DL To Workers: Why Pay Union Dues When You Can Buy Video Games?
Bruce Parkinson, Open Jaw
Two posters made by Delta Air Lines as part of an effort to dissuade thousands of its workers from joining a union drew a flood of criticism after they were posted on social media.
The posters included messages targeting the price of the dues company workers would be paying if the union formed.
“Union dues cost around $700 a year,” one noted. “A new video game system with the latest hits sounds like fun. Put your money towards that instead of paying dues to the union.”
The other, with a picture of a football, was framed similarly.
“What does $700 mean to you?” it said. “Nothing’s more enjoyable than a night out watching football with your buddies. All those union dues you pay every year could buy a few rounds.”
In the charged world of social media, the posters fell with a thud.
“You know what sounds fun @Delta,” Rick Smith, a liberal podcaster, tweeted: “Health care. A living wage. Dignity. Respect. A voice on the job. Safe working conditions. Retirement security. $700 Is a great investment once you look at all you benefit from.”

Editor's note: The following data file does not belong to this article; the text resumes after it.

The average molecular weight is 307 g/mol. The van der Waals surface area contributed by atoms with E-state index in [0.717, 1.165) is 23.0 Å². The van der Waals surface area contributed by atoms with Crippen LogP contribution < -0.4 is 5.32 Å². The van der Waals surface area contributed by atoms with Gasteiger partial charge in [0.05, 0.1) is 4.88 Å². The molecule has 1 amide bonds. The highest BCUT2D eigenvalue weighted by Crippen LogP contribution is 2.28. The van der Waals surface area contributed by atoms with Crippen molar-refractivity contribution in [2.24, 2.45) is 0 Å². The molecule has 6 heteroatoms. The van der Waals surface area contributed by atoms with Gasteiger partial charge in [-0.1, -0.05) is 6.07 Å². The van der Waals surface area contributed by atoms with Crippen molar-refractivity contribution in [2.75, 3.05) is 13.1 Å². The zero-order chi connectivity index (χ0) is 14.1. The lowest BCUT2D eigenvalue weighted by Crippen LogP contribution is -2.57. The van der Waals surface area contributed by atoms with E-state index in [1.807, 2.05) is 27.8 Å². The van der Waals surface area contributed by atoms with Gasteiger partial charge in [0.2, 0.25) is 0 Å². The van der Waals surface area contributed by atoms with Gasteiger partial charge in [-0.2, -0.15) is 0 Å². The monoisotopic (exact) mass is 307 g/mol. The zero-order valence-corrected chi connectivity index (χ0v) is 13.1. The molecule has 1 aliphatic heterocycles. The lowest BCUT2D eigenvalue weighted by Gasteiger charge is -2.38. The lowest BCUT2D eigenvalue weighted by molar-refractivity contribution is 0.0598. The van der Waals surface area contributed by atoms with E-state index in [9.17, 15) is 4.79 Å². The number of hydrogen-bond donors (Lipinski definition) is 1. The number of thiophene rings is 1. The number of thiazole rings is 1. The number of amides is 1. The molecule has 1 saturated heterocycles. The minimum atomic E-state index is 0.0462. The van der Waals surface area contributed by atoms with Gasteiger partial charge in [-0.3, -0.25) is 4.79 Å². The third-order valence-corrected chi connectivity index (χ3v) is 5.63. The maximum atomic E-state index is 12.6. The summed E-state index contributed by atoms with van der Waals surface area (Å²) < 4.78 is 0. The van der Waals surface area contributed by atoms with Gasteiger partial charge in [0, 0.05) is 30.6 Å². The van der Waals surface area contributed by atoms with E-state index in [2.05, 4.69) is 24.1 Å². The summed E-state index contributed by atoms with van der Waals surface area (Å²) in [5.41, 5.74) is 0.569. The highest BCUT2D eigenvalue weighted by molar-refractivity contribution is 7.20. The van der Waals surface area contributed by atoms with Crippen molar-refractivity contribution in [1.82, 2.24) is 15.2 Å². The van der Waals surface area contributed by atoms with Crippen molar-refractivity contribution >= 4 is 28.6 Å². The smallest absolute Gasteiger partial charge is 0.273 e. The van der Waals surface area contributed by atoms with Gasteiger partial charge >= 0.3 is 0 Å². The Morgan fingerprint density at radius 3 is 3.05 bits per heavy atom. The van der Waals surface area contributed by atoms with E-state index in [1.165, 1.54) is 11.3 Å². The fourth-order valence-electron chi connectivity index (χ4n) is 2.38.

The posters also drew attention from some prominent officials, including presidential candidate Sen. Bernie Sanders (I-Vt.) and Sen. Sherrod Brown (D-Ohio). The latter said they were “condescending.”
“A gaming system can’t give you: fair wages, health care benefits, job security, retirement benefits,” Brown wrote on Twitter.
One of the most popular tweets of one of the posters was shared some 22,000 times.
Delta spokeswoman Lisa Hanna did not respond to a request to confirm the authenticity of the posters.
“Our employees have the best total compensation in the industry, including the most lucrative profit sharing program in the world,” said a statement she distributed. “They want and deserve the facts and we respect our employees’ right to decide if a union is right for them. Delta has shared many communications, which on the whole make clear that deciding whether or not to unionize should not be taken lightly.”
Carlson said the efforts to unionize the staff began in 2013, a few years after Delta had merged with Northwest, which resulted in the loss of union representation for Northwest’s ramp service, customer service and store workers. The IAM is currently in the process of collecting signed union cards from workers; support from 50% of the work group would authorize a vote on the union.
Bruce Parkinson Editor-in-Chief
An observer and analyst of the Canadian and international travel industries for over 25 years, Bruce uses the pre-dawn hours to prepare a daily news and information package to keep industry members up to date.